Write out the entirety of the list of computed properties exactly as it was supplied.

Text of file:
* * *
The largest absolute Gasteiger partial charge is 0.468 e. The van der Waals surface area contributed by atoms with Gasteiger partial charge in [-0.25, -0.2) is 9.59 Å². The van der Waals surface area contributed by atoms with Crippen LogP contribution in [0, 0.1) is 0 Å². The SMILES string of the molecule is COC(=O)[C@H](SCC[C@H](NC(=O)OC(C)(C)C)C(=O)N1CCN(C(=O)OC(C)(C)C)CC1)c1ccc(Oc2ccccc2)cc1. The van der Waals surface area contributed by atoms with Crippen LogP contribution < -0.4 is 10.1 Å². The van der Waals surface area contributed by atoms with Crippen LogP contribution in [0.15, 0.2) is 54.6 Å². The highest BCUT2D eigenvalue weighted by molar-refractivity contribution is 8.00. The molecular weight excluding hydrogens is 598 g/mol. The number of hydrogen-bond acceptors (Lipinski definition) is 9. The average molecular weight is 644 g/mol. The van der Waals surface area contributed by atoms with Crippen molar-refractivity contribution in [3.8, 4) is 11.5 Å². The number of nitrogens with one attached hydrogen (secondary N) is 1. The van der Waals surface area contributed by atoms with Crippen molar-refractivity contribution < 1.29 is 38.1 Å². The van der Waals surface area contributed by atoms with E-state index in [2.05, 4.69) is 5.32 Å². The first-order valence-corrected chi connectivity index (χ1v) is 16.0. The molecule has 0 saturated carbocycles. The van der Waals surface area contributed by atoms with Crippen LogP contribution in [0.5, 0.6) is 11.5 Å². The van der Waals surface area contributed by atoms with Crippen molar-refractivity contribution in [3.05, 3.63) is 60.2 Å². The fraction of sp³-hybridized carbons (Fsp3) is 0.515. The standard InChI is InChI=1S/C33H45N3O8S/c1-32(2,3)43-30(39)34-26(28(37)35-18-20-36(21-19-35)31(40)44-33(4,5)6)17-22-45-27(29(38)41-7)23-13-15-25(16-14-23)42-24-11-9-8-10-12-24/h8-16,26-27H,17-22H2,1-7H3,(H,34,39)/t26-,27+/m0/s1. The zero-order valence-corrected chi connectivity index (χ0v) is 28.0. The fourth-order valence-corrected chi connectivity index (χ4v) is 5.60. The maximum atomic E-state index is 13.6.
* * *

The largest absolute Gasteiger partial charge is 0.468 e. The van der Waals surface area contributed by atoms with Gasteiger partial charge in [-0.25, -0.2) is 9.59 Å². The van der Waals surface area contributed by atoms with Crippen LogP contribution in [0, 0.1) is 0 Å². The SMILES string of the molecule is COC(=O)[C@H](SCC[C@H](NC(=O)OC(C)(C)C)C(=O)N1CCN(C(=O)OC(C)(C)C)CC1)c1ccc(Oc2ccccc2)cc1. The van der Waals surface area contributed by atoms with Crippen LogP contribution < -0.4 is 10.1 Å². The van der Waals surface area contributed by atoms with Crippen LogP contribution in [0.15, 0.2) is 54.6 Å². The highest BCUT2D eigenvalue weighted by molar-refractivity contribution is 8.00. The molecular weight excluding hydrogens is 598 g/mol. The number of hydrogen-bond acceptors (Lipinski definition) is 9. The average molecular weight is 644 g/mol. The van der Waals surface area contributed by atoms with Crippen molar-refractivity contribution in [3.8, 4) is 11.5 Å². The number of nitrogens with one attached hydrogen (secondary N) is 1. The van der Waals surface area contributed by atoms with Crippen molar-refractivity contribution < 1.29 is 38.1 Å². The van der Waals surface area contributed by atoms with E-state index in [2.05, 4.69) is 5.32 Å². The first-order valence-corrected chi connectivity index (χ1v) is 16.0. The molecule has 0 saturated carbocycles. The van der Waals surface area contributed by atoms with Crippen LogP contribution in [0.5, 0.6) is 11.5 Å². The van der Waals surface area contributed by atoms with Crippen molar-refractivity contribution in [3.05, 3.63) is 60.2 Å². The fraction of sp³-hybridized carbons (Fsp3) is 0.515. The standard InChI is InChI=1S/C33H45N3O8S/c1-32(2,3)43-30(39)34-26(28(37)35-18-20-36(21-19-35)31(40)44-33(4,5)6)17-22-45-27(29(38)41-7)23-13-15-25(16-14-23)42-24-11-9-8-10-12-24/h8-16,26-27H,17-22H2,1-7H3,(H,34,39)/t26-,27+/m0/s1. The zero-order valence-corrected chi connectivity index (χ0v) is 28.0. The fourth-order valence-corrected chi connectivity index (χ4v) is 5.60. The maximum atomic E-state index is 13.6.